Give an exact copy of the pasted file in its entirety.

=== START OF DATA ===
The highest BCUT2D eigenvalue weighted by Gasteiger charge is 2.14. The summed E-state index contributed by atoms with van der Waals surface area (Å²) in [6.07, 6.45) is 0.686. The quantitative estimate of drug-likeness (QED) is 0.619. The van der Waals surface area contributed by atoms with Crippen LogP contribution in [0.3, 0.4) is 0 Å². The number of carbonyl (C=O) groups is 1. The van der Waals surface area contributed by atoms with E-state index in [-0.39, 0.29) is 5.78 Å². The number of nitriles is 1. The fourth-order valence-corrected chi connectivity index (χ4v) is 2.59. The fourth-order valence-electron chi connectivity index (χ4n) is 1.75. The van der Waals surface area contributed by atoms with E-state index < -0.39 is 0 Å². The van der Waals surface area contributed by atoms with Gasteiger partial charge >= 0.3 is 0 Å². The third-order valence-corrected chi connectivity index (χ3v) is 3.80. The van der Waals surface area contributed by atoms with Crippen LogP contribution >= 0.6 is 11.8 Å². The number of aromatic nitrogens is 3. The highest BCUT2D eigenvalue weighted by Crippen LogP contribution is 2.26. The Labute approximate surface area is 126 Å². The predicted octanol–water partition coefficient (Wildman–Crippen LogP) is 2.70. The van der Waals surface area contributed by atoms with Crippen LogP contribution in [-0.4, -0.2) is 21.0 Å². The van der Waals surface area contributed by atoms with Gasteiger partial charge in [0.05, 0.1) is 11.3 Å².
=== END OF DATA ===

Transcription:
The highest BCUT2D eigenvalue weighted by Gasteiger charge is 2.14. The summed E-state index contributed by atoms with van der Waals surface area (Å²) in [6.07, 6.45) is 0.686. The quantitative estimate of drug-likeness (QED) is 0.619. The van der Waals surface area contributed by atoms with Crippen LogP contribution in [0.3, 0.4) is 0 Å². The number of carbonyl (C=O) groups is 1. The van der Waals surface area contributed by atoms with E-state index in [-0.39, 0.29) is 5.78 Å². The number of nitriles is 1. The fourth-order valence-corrected chi connectivity index (χ4v) is 2.59. The fourth-order valence-electron chi connectivity index (χ4n) is 1.75. The van der Waals surface area contributed by atoms with E-state index < -0.39 is 0 Å². The van der Waals surface area contributed by atoms with Gasteiger partial charge >= 0.3 is 0 Å². The third-order valence-corrected chi connectivity index (χ3v) is 3.80. The van der Waals surface area contributed by atoms with Crippen LogP contribution >= 0.6 is 11.8 Å². The number of aromatic nitrogens is 3. The highest BCUT2D eigenvalue weighted by Crippen LogP contribution is 2.26. The Labute approximate surface area is 126 Å². The predicted octanol–water partition coefficient (Wildman–Crippen LogP) is 2.70. The van der Waals surface area contributed by atoms with Crippen LogP contribution in [-0.4, -0.2) is 21.0 Å². The van der Waals surface area contributed by atoms with Gasteiger partial charge in [0.05, 0.1) is 11.3 Å².